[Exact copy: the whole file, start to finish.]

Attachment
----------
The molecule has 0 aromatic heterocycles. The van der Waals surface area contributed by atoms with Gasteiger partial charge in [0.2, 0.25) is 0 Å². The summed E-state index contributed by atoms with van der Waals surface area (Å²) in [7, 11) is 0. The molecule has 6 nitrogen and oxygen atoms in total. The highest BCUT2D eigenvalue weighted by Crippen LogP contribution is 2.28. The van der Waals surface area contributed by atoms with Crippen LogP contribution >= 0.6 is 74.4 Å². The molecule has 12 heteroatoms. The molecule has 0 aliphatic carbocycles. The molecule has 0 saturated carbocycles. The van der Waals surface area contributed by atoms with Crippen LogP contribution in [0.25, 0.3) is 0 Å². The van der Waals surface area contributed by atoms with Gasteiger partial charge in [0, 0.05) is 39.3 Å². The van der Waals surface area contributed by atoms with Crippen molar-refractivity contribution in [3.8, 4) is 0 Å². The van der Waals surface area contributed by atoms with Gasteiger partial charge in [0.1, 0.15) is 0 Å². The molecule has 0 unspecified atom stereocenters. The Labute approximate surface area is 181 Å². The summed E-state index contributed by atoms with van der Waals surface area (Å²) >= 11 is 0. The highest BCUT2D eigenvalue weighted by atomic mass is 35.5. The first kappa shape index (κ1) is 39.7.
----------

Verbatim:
The molecule has 0 aromatic heterocycles. The van der Waals surface area contributed by atoms with Gasteiger partial charge in [0.2, 0.25) is 0 Å². The summed E-state index contributed by atoms with van der Waals surface area (Å²) in [7, 11) is 0. The molecule has 6 nitrogen and oxygen atoms in total. The highest BCUT2D eigenvalue weighted by Crippen LogP contribution is 2.28. The van der Waals surface area contributed by atoms with Crippen LogP contribution >= 0.6 is 74.4 Å². The molecule has 12 heteroatoms. The molecule has 0 aliphatic carbocycles. The molecule has 0 saturated carbocycles. The van der Waals surface area contributed by atoms with Crippen LogP contribution in [0.25, 0.3) is 0 Å². The van der Waals surface area contributed by atoms with Gasteiger partial charge in [0, 0.05) is 39.3 Å². The van der Waals surface area contributed by atoms with Crippen molar-refractivity contribution in [3.8, 4) is 0 Å². The van der Waals surface area contributed by atoms with Gasteiger partial charge in [0.1, 0.15) is 0 Å². The molecule has 0 unspecified atom stereocenters. The Labute approximate surface area is 181 Å². The summed E-state index contributed by atoms with van der Waals surface area (Å²) >= 11 is 0. The highest BCUT2D eigenvalue weighted by atomic mass is 35.5. The first kappa shape index (κ1) is 39.7.